'This bill is being shoved down the throats of the American public" was a well-traveled Republican refrain around the Affordable Care Act as it wended its way through the legislative process back in 2009, and a favorite rhetorical talking point of former House Speaker John Boehner.
Now the Republican majority promises to repeal Obamacare as the first order of business for the 115th Congress. And it appears that they aren’t proposing any sort of replacement for it, a move that will likely cause pain in California and across the country.
The Republican plan is to “repeal and delay,” but nobody knows if a GOP omnibus health bill is in the offing that would replace some of the popular aspects of Obamacare, which include a ban on denying coverage based on pre-existing conditions and a ban on annual caps on coverage.
"What we don't know yet is, when will it take effect?" says U.S. Rep. Jared Huffman. "Will there be a two-year cliff or a four-year cliff?"
The GOP plan also includes a promise of extortion if Democrats don’t go along. House majority leader Kevin McCarthy says that if Democrats don’t participate in post-Obamacare, then they’re responsible for whatever consequences ensue.
The Sonoma County chapter of Organizing for Action, the post-Obama, activist-outreach organization, has been busy protesting McCarthy’s office and that of fellow California GOP Rep. Darrell Issa, neither of whom support the idea of healthcare as a basic human right, but who represent districts with significant buy-in to the ACA.
“When they know that their district is going to push back on them, it might give them pause,” says Sonoma-based OFA organizer Linda Hemenway. “We’re trying to educate the public about what’s going on, and our basic premise is that you can’t repeal it without a replacement that has been presented to Congress and explained to the American public, instead of this fantasy replacement that the American public supposedly supports. We’re on the defensive, we’re under attack and we’re going to say, ‘Do you really want these rights and benefits taken away from you?’”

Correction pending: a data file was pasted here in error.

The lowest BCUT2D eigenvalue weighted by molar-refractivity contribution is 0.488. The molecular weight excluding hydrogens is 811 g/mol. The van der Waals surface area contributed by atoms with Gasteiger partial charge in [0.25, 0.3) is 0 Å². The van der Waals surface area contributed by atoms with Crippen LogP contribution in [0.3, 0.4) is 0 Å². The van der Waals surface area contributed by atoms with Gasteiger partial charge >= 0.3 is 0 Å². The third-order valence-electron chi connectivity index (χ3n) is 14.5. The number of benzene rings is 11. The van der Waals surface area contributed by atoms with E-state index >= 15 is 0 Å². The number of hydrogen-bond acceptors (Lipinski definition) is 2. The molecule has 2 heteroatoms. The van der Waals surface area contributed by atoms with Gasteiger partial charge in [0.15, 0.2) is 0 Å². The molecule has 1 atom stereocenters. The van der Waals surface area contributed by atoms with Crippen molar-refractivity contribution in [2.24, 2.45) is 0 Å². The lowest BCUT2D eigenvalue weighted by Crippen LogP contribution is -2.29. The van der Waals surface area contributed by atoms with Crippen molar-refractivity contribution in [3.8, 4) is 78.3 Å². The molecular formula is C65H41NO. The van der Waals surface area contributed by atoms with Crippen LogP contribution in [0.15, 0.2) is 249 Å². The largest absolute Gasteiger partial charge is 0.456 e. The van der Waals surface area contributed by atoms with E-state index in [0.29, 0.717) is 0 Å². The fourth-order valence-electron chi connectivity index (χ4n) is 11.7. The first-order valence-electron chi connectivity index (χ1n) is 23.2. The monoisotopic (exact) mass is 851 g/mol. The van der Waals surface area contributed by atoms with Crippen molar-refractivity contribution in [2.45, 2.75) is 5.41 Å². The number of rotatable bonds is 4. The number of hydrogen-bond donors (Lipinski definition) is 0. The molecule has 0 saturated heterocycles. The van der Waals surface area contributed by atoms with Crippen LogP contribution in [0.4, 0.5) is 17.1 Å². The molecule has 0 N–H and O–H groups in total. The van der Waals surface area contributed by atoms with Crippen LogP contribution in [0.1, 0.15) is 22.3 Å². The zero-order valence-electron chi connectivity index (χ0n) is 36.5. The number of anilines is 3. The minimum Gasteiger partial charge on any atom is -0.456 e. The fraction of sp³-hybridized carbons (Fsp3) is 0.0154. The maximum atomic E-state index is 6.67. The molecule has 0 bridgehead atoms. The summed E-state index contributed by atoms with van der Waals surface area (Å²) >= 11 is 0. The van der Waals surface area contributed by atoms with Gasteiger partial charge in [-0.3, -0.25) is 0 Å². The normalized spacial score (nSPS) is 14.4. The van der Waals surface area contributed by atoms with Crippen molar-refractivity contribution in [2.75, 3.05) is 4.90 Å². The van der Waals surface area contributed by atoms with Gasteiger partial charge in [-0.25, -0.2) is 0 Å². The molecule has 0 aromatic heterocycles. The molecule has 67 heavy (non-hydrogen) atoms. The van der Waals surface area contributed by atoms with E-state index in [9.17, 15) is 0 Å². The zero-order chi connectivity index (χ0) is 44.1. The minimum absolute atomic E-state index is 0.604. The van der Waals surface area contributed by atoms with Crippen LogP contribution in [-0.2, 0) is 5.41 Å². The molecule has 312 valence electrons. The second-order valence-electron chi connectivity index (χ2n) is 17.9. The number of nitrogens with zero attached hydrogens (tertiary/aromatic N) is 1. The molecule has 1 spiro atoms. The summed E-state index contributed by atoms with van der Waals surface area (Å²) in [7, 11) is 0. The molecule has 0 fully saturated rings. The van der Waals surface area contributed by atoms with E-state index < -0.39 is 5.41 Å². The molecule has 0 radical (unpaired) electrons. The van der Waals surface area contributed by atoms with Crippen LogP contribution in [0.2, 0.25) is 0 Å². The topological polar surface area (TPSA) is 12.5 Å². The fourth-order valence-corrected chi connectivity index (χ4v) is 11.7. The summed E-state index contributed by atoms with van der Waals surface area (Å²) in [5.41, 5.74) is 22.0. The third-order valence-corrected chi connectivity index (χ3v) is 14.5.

Obamacare has generally been a benefit to California and to the North Bay. The state embraced the Medicaid expansion that went along with the healthcare overhaul, and was one of the first states out of the gate to set up a state-run exchange, Covered California. Thanks to Obamacare, the state halved its uninsured population, and the reforms have trickled down to hospitals, which are seeing fewer people in their emergency rooms—amid a greater, holistic appreciation for the benefits of preventative care. The Sutter Health system has experienced big savings in its hospitals located throughout California, including one in Sonoma County. The company reported that it spent $52 million in uncompensated “charity care” in 2015, compared to $91 million in 2014.
The North Bay has embraced the Obamacare benefits and mandates, and stands to lose if the ACA is repealed. The Sonoma County Economic Development Board published a report in 2016 that highlighted benefits brought to Sonoma County citizens under the law, especially given the county’s aging population and composition of its labor force. Many lower-income immigrants qualified for the Medi-Cal expansion.
"Healthcare is contributing to the economy's vitality," the report noted.
The potential post-ACA risk for a place like California, which enthusiastically embraced Obamacare and a Medicaid expansion, is that it has the most to lose under a Republican repeal-and-delay plan.
The Urban Institute estimates that up to 30 million Americans will lose insurance if the Affordable Care Act is repealed, and even if the Republican Party decides that the politics are against them and starts cherry-picking popular aspects of the law, it’s unclear how they’ll keep the ban on denying coverage based on pre-existing conditions without, as Huffman says, “wading into risk pools and market forces.”
Previous GOP repeal bills haven’t addressed those issues. The Republican position on Obamacare has also helped to drive down enthusiasm among younger people to sign up, a key piece of the bill’s success in driving down the cost curve over time.
The previous GOP push to undo Obamacare has been pretty simple: repeal it and send the bill to Obama who dutifully vetoes it. Now that the GOP has total power to eliminate it without a replacement, there are signs that there are limits to “shove it down your throat” politics. Even as the Republicans vow to disable the law, Americans continue to flock to the ACA-created health exchanges to buy an insurance product suitable to their budget. “Will [Republicans] be smarter,” says Huffman, “or just set up some distant cliff and count on everyone to come together before the cliff takes effect? We’ll see.”